WELLINGTON (Reuters) - A New Zealand consortium planning a trans-Pacific high-speed telecommunications cable has scrapped the venture after failing to find sufficient backing, dealing a blow to plans to bring more broadband competition to the country.
Pacific Fibre, backed by three high profile local businessmen, in 2010 launched the $400 million fibre optic cable venture linking New Zealand, Australia and the United States, aiming to break the dominance of the Southern Cross cable, half owned by the country's main telecom firm Telecom Corp Ltd.
"Despite getting some good investor support we have not been able to find the level of investment required in New Zealand initially and more broadly offshore," Chairman Sam Morgan said in a statement on Wednesday, citing difficult capital markets.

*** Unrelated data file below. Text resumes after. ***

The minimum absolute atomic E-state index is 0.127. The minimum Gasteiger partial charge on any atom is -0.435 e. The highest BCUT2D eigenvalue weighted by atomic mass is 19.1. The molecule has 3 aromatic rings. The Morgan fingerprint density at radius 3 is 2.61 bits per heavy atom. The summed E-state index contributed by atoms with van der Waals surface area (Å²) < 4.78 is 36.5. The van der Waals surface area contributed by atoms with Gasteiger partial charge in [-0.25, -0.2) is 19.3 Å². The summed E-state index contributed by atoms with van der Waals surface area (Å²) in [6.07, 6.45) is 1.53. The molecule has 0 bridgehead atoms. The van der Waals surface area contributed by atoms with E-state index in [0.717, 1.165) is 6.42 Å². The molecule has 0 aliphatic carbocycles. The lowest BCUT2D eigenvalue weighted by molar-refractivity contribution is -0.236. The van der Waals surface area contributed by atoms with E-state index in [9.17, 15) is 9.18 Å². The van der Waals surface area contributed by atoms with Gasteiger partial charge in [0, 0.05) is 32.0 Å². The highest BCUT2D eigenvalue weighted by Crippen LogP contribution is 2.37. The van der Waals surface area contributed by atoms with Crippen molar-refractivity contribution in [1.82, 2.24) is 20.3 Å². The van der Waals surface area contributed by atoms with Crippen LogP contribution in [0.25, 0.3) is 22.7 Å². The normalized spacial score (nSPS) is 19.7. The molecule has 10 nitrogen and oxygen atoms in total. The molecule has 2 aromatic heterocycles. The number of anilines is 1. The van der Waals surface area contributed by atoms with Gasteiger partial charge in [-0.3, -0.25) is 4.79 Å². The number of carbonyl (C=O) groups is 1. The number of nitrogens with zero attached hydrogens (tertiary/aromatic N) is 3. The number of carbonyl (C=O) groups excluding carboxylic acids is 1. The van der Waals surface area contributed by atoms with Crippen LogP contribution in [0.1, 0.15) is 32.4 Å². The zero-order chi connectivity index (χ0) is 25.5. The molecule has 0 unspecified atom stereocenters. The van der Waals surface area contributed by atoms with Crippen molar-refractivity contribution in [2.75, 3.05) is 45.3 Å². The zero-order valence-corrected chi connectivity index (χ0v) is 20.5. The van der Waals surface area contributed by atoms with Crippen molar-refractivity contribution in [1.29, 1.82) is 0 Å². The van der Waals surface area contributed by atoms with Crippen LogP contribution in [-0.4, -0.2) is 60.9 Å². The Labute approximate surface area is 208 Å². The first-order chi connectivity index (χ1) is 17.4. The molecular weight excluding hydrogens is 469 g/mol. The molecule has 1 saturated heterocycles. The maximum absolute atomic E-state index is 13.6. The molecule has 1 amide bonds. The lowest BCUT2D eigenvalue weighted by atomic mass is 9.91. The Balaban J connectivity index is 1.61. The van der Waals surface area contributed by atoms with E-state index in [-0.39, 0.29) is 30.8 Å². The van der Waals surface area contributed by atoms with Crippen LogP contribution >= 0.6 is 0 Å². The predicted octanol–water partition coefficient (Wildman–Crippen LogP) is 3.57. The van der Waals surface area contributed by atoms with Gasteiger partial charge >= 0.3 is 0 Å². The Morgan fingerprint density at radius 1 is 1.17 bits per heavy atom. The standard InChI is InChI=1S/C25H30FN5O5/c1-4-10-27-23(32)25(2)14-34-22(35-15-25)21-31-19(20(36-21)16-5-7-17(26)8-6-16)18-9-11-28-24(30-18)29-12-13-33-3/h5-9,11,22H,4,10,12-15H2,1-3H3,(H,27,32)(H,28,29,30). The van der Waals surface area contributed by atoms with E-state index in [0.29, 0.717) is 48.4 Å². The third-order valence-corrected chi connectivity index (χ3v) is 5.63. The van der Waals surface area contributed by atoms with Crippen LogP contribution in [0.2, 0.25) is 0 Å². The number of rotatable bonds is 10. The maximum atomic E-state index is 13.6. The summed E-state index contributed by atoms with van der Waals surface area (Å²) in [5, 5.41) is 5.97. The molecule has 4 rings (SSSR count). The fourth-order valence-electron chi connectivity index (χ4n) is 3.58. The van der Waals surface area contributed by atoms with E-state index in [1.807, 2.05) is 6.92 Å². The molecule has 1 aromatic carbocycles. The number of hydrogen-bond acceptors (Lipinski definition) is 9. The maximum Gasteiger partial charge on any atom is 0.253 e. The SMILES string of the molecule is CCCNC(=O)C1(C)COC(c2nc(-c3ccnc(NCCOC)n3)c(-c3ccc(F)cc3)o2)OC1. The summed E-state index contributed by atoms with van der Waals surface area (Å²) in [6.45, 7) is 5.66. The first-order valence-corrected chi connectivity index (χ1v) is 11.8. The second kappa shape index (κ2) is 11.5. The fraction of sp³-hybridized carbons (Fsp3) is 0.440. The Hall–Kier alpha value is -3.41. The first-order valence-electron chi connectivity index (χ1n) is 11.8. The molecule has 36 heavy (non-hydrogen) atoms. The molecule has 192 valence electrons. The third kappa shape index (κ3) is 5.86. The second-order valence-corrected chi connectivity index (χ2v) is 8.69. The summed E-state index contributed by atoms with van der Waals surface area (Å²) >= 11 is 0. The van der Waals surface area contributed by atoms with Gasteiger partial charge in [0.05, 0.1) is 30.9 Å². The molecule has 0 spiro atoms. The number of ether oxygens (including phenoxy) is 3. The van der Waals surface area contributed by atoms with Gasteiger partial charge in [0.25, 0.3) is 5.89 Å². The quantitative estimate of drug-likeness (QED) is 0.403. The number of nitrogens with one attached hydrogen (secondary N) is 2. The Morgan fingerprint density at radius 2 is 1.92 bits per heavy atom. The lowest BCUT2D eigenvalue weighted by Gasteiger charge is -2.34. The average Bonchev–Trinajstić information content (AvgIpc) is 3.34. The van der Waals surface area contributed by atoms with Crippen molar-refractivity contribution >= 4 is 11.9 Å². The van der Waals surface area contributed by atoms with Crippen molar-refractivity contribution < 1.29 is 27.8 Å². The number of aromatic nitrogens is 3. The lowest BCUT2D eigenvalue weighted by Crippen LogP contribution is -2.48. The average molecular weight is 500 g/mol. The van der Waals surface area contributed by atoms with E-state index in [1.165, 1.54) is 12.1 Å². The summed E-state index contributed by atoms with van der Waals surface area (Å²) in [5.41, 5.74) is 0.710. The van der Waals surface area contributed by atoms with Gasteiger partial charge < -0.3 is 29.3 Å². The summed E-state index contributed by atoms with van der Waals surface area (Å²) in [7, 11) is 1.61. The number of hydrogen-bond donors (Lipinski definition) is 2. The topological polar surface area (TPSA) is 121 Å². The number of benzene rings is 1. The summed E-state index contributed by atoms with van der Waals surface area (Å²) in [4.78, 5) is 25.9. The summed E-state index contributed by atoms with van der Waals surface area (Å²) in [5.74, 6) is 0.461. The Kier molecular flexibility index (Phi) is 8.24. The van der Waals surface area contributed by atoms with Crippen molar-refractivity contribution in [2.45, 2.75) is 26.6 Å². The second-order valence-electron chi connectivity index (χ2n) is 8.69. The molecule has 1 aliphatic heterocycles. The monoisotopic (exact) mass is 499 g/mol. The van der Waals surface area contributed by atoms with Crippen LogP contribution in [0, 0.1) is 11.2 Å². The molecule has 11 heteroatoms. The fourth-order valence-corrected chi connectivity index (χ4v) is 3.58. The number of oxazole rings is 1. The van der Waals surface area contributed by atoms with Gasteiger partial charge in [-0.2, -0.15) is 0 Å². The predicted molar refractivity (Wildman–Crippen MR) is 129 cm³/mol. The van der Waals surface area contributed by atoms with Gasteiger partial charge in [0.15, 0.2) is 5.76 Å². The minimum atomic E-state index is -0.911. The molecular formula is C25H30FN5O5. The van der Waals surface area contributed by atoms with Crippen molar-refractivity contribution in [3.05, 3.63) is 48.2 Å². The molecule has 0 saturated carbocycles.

New Zealand's biggest mobile phone operator, Vodafone, was an early backer of the 13,000 kilometer (8,125 mile) submarine cable.
As recently as April, Pacific Fibre had said it expected the cable to be operating by mid-July 2014.
Pacific Fibre said New Zealand businesses and consumers have been paying more than five times what Australians pay to connect to U.S. broadband networks, and their cable would have helped reduce the cost.
The New Zealand government is spending around NZ$1.5 billion over the next three years to establish a high speed internet network through most of the country.
(Reporting by Gyles Beckford; Editing by Edwina Gibbs)